One interesting note about the FISA fight is how it is politicians from more conservative areas who are both holding the line and calling for retreat. I won't go deeply into the Bush Dogs, 21 of whom signed a letter calling for immunity for telecom companies who broke the law. More interestingly are people like Nancy Boyda and Bill Foster, who bravely spoke out on the issue and asked Democrats to hold the line. Foster did so during a close fought election, and Boyda, I'm told by several reliable sources, spoke out strongly in a caucus meeting demanding that Democrats hold the line despite the advertising run against her in her district. It is these politicians who we should laud for their work just as we criticize those who choose what is easy.
And now on to Foster, and how his race intersects with FISA and Iraq. Blue Majority bet big on both the Robin Weirauch OH-05 special election and the Bill Foster IL-14 special election. Weirauch lost, and Foster won.. More interestingly, the trends that Chris and I noticed in the 2006 MyDD/Courage Campaign polling project - that mentioning you are a Democrat and mentioning Iraq tend to drive support - still seem operative. Weirauch ran an antipartisan 'Washington is broken' campaign, not mentioning Iraq in her ads and refusing to run as a Democrat. Bill Foster, by contrast, ran with 'Businessman, Scientist, Democrat' on his web site, and put withdrawing troops from Iraq front and center in his paid media. And the results seem fairly clear. Weirauch did not shift her losing margin at all, whereas Foster took a district held by Speaker Dennis Hastert and won it by a clear majority.
National security was front and center in the IL-14 race, and when given the choice, even voters in a Republican district chose the Democrat because he was clear and strong on the core challenges of the Bush administration, Iraq and elite lawlessness. Oberweis accused Foster of raising the White Flag, but it didn't work. Now, critics of the theory of why Foster won will point to a bloody Republican primary in IL-14, arguing that Oberweis was weakened more than Latta, but there was an equally bloody primary in OH-03. And while Latta was a better candidate than Oberweis, it's hard to imagine that could account for the entirety of the shift in IL-14 and the fact that there was no shift of margins in OH-03.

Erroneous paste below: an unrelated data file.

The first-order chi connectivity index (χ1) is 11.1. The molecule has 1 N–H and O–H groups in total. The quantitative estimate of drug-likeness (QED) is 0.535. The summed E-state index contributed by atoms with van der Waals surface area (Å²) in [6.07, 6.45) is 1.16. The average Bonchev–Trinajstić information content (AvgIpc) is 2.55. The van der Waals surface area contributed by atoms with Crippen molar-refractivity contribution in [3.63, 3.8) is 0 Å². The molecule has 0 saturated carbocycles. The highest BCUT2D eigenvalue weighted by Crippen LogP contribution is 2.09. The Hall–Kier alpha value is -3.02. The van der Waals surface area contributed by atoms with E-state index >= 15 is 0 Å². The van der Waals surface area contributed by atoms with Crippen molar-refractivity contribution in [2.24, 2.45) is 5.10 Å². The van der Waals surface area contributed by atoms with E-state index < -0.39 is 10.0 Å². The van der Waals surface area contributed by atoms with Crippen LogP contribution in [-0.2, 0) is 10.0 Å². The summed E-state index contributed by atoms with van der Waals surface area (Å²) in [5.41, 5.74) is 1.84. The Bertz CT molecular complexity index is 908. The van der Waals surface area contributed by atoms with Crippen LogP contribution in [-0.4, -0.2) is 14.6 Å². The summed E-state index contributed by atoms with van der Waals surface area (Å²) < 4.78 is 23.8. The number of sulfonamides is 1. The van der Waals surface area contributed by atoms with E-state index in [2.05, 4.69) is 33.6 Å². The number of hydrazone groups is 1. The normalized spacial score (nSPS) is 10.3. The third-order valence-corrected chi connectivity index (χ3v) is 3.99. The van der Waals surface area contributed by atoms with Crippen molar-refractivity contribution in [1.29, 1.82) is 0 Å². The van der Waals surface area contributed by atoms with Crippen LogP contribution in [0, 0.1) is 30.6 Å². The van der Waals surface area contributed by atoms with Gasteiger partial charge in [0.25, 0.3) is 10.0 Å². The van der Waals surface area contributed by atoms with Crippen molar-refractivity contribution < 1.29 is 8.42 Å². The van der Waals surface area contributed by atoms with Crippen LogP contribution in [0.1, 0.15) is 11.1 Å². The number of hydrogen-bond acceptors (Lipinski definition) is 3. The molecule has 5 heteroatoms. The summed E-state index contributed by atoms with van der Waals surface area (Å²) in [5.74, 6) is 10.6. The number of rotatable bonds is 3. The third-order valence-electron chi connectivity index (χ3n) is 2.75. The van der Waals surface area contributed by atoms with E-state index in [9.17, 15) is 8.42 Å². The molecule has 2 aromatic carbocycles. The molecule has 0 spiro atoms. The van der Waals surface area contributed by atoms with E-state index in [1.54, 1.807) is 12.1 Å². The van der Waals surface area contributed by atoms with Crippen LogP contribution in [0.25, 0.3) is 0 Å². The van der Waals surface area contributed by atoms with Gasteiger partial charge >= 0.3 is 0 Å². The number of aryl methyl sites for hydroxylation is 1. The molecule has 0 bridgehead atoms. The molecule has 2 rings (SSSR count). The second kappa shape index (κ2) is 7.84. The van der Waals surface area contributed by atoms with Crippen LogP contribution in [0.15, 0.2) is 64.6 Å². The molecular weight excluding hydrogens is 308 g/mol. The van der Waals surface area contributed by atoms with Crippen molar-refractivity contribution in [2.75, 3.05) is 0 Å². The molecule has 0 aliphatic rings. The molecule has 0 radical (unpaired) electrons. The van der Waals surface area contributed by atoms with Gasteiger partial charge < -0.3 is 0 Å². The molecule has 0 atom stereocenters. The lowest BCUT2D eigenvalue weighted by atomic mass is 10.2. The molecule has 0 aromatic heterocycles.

The fact is that national security, and specifically, Iraq, is a winning formula for Democrats. Bill Foster ran as a Democrat and ran on Iraq. He also ran on retroactive immunity, as I noted before our endorsement:
"The President and his allies in Congress are playing politics with national security, and that's wrong. Nobody is above the law and telecom companies who engaged in illegal surveillance should be held accountable, not given retroactive immunity. I flatly oppose giving these companies an out for cooperating with Alberto Gonzalez on short-circuiting the FISA courts and the rule of law."
Any nonsense that Bush Dog Democrats, especially people like Melissa Bean who are in similar GOP-leaning areas need to hold the interests of telecom companies because they have to vote with their district is just cover for them enabling more power to Bush. In Bill Foster we have a Democrat winning in a blood red district calling for a withdrawal of troops from Iraq and protection for civil liberties over fake claims of urgency by his opponent. There can be no more crystal clear proof than taking Dennis Hastert's district that the Republican fear fear fear message does not work as long as it is called out by strong and forceful Democrats.
Democrats should hold firm on issues like FISA and Iraq, not just because it's the right thing to do but because that is precisely what voters are clearly demanding. And candidates should run on these issues; Iraq is not off the table, voters don't like lawbreaking from their leaders, and everyone wishes George Bush had never happened.